The difference between the control and clinical groups' functional income, however, was statistically significant (X2 (3) = 10.467; p<.05). While most of the clinical sample (n = 11) had a weekly functional income of £200 or below, the control group (n = 15) had a weekly income of £301 or above. Efforts to recruit parents of lower income for the control group were made by promoting recruitment within nurseries from less affluent neighbourhoods, unfortunately, recruitment figures were extremely low when compared to nurseries located in more affluent areas. Regarding educational level, results showed that the difference between the control and clinical groups in terms of education was also statistically significant (X2 (5) = 31.600; p<0.001). Most parents from the control (n = 11) group had a professional or postgraduate degree, contrasting with the clinical group, in which a high proportion of participants (n = 6) left school at 16 with no qualifications.

There was a tendency for the clinical group to have larger number of siblings (M = 1.762) than the control (M = 0.952) but this difference was not significant (p>.05).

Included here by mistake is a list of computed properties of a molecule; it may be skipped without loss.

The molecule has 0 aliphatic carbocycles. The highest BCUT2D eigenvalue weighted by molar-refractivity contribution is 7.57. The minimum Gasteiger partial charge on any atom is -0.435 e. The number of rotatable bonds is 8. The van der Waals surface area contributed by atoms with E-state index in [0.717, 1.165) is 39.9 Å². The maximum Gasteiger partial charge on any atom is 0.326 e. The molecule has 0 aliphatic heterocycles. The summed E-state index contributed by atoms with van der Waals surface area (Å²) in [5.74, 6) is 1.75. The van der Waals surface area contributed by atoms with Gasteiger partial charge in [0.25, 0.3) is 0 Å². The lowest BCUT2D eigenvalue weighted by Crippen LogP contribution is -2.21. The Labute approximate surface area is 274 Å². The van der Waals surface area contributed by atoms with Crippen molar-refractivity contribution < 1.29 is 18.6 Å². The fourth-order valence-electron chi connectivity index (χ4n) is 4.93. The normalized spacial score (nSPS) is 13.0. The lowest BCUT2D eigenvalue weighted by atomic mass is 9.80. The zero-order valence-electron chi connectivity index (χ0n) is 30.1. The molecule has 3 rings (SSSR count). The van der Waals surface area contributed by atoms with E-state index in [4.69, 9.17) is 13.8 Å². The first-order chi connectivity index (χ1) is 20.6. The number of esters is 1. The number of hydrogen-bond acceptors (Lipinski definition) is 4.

Werry-Weis Peters (WWP) Rating Scale

The WWP Scores of the clinical group (M = 41.714; SD = 8.574) were significantly higher than those of the control group (M = 8.62; SD 4.975; t (20) = 22.295, p = 0.000; Cohen's d = 4.721). This result indicated that the study correctly categorised the preschool children as clinically active or showing typically developing levels of activity. When income and education level differences between groups were controlled, analysis of variance for multiple dependent variables showed that neither education level nor income had an effect on WWP scorings (p>0.05).

Expressed Emotion